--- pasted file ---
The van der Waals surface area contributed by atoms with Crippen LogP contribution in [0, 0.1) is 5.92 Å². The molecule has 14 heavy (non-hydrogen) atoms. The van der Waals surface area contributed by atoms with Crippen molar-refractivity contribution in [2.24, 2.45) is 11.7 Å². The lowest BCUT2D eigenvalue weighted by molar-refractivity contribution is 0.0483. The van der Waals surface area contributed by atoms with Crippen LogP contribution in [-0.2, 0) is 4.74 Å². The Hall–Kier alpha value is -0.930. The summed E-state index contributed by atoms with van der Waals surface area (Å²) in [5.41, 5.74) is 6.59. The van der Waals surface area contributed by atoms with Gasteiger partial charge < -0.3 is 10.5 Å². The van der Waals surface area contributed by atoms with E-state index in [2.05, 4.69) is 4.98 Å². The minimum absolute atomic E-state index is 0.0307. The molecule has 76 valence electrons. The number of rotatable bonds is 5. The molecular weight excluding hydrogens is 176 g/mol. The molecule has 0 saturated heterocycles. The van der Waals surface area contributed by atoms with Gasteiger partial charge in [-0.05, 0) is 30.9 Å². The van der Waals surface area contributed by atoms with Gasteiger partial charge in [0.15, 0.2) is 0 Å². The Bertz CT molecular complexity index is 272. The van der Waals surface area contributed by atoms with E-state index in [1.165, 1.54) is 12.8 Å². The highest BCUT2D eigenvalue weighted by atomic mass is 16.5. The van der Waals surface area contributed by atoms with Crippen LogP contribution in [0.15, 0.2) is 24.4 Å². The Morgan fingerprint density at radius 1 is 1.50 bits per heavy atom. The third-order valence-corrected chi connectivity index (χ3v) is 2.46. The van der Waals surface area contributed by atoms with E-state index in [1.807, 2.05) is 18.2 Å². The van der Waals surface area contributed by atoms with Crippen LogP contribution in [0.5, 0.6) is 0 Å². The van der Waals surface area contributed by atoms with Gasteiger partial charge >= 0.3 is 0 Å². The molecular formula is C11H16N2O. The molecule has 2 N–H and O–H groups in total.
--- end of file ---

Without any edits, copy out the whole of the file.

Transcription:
The van der Waals surface area contributed by atoms with Crippen LogP contribution in [0, 0.1) is 5.92 Å². The molecule has 14 heavy (non-hydrogen) atoms. The van der Waals surface area contributed by atoms with Crippen molar-refractivity contribution in [2.24, 2.45) is 11.7 Å². The lowest BCUT2D eigenvalue weighted by molar-refractivity contribution is 0.0483. The van der Waals surface area contributed by atoms with Crippen LogP contribution in [-0.2, 0) is 4.74 Å². The Hall–Kier alpha value is -0.930. The summed E-state index contributed by atoms with van der Waals surface area (Å²) in [5.41, 5.74) is 6.59. The van der Waals surface area contributed by atoms with Gasteiger partial charge < -0.3 is 10.5 Å². The van der Waals surface area contributed by atoms with E-state index in [2.05, 4.69) is 4.98 Å². The minimum absolute atomic E-state index is 0.0307. The molecule has 76 valence electrons. The number of rotatable bonds is 5. The molecular weight excluding hydrogens is 176 g/mol. The molecule has 0 saturated heterocycles. The van der Waals surface area contributed by atoms with Gasteiger partial charge in [-0.05, 0) is 30.9 Å². The van der Waals surface area contributed by atoms with Gasteiger partial charge in [0.15, 0.2) is 0 Å². The Bertz CT molecular complexity index is 272. The van der Waals surface area contributed by atoms with E-state index in [1.165, 1.54) is 12.8 Å². The highest BCUT2D eigenvalue weighted by atomic mass is 16.5. The van der Waals surface area contributed by atoms with Crippen LogP contribution in [0.15, 0.2) is 24.4 Å². The Morgan fingerprint density at radius 1 is 1.50 bits per heavy atom. The third-order valence-corrected chi connectivity index (χ3v) is 2.46. The van der Waals surface area contributed by atoms with E-state index in [1.807, 2.05) is 18.2 Å². The van der Waals surface area contributed by atoms with Crippen LogP contribution in [0.5, 0.6) is 0 Å². The van der Waals surface area contributed by atoms with Gasteiger partial charge >= 0.3 is 0 Å². The molecular formula is C11H16N2O. The molecule has 2 N–H and O–H groups in total.